Aftermath, 2018 Election Edition

The 2018 election is mostly behind us by now. In the past I usually haven’t waited a week to recap an election and inject my own mordant thoughts. In the past we almost always had firm results on Election Night. But this is the age of the mail-in ballot, when Election Day is too late to vote by mail, and Election Night is too soon to draw firm conclusions.

man waiting - 2018 election
First we vote. Then we wait and wait . . .

So locally we’re waiting for Utah County in particular, which our governor dubbed “an epicenter of dysfunction,” to finish counting ballots (not just the ones which come late but properly postmarked in the mail). The highest-profile race yet in doubt is in the Fourth Congressional District, where Republican incumbent Mia Love trails Democratic challenger Ben McAdams by a few thousand votes, with some Utah County (read: heavily Republican) votes yet to be counted. We may know that result today.

Nationally, we just got final results in a tight US Senate race in Arizona, where Republican Senator Jeff Flake’s seat has taken a bizarre and dispiriting turn to the nutty left.

We’re waiting for a November 27 runoff election in Mississippi, where neither major party’s US Senate candidate got 50 percent of the vote.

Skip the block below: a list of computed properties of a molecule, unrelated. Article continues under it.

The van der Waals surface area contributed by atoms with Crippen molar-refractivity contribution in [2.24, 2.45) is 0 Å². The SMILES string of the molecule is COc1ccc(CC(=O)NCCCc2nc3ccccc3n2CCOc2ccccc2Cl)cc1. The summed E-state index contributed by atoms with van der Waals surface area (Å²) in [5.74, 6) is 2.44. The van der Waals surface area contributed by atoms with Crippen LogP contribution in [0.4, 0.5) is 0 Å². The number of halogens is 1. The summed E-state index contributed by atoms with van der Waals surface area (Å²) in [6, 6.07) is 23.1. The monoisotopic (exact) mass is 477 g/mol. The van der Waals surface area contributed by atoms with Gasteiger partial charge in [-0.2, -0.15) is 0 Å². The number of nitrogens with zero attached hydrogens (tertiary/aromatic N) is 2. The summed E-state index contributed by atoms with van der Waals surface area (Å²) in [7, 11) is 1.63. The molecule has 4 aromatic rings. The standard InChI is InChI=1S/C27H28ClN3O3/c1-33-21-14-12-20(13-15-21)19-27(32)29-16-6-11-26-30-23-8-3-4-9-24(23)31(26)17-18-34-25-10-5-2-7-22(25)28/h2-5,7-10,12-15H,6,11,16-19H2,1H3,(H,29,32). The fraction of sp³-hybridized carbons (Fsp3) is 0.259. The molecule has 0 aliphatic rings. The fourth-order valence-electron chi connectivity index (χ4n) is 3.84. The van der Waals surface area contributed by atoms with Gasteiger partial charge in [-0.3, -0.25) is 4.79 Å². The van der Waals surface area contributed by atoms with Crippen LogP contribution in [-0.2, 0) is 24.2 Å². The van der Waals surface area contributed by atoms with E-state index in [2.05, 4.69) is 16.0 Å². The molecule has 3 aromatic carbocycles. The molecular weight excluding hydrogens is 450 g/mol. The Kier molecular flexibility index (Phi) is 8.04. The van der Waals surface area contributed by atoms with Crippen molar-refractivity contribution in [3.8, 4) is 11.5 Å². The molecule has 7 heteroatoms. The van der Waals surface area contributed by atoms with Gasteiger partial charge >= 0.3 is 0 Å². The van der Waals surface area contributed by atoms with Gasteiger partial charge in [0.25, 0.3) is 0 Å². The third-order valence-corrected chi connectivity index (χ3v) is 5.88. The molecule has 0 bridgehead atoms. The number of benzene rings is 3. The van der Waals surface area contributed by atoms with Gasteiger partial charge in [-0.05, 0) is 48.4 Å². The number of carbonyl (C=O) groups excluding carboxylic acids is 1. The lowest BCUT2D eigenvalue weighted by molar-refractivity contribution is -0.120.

And we’re waiting on the outcome of another circus in south Florida, where gubernatorial and US Senate races apparently won by Republicans are subject to a perverse, familiar drama in – where else? – Broward County (with a sideshow in Palm Beach County), where election law is merely a set of inconvenient suggestions, to be ignored as long, as defiantly, and as comprehensively as possible. It’s anybody’s guess whether they’ll have time to “discover” enough boxes of mysteriously “misplaced” ballots to turn the results Democratic before the long arm of the law arrives.

“Count every vote,” intone the Democrats. If the Republicans dared to reply, “Count every legal vote,” they’d be called racists and accused of voter suppression.

In the 2000 presidential election, the US Supreme Court had to step in and force Florida to obey its own laws; the Florida Supreme Court demurred. (Part of the Bush v. Gore decision was 7-2; part was 5-4.) This time, a Florida court has already begun to step in, ordering the Broward County supervisor of elections, a known repeat offender, to issue certain key but overdue reports, as required by law.

For all that, some outcomes are clear.

(My primary sources are and Utah County. See the my previous post for my own predictions and other pre-election chatter.)

US House and Senate – In General

First, the Republicans picked up somewhere between one and three seats in the US Senate. Despite the general tendency of midyear elections to run against a sitting president, this was a predictable outcome, given that far more incumbent Democrats than Republicans were up for reelection. Still, it seems reasonable to think that the Democrats might have turned the Senate, but for the sudden, large shift of voters to the Republicans over Democrats’ conduct in the Kavanaugh affair.

Second, the Democrats seized control of the US House of Representatives, where they’ll have about a 25-seat margin. All else being equal, this is a fairly typical midterm turn. I didn’t predict it, because I overlooked a key factor. About three dozen incumbent Republicans chose not to run for reelection, and open seats are far more likely to change parties.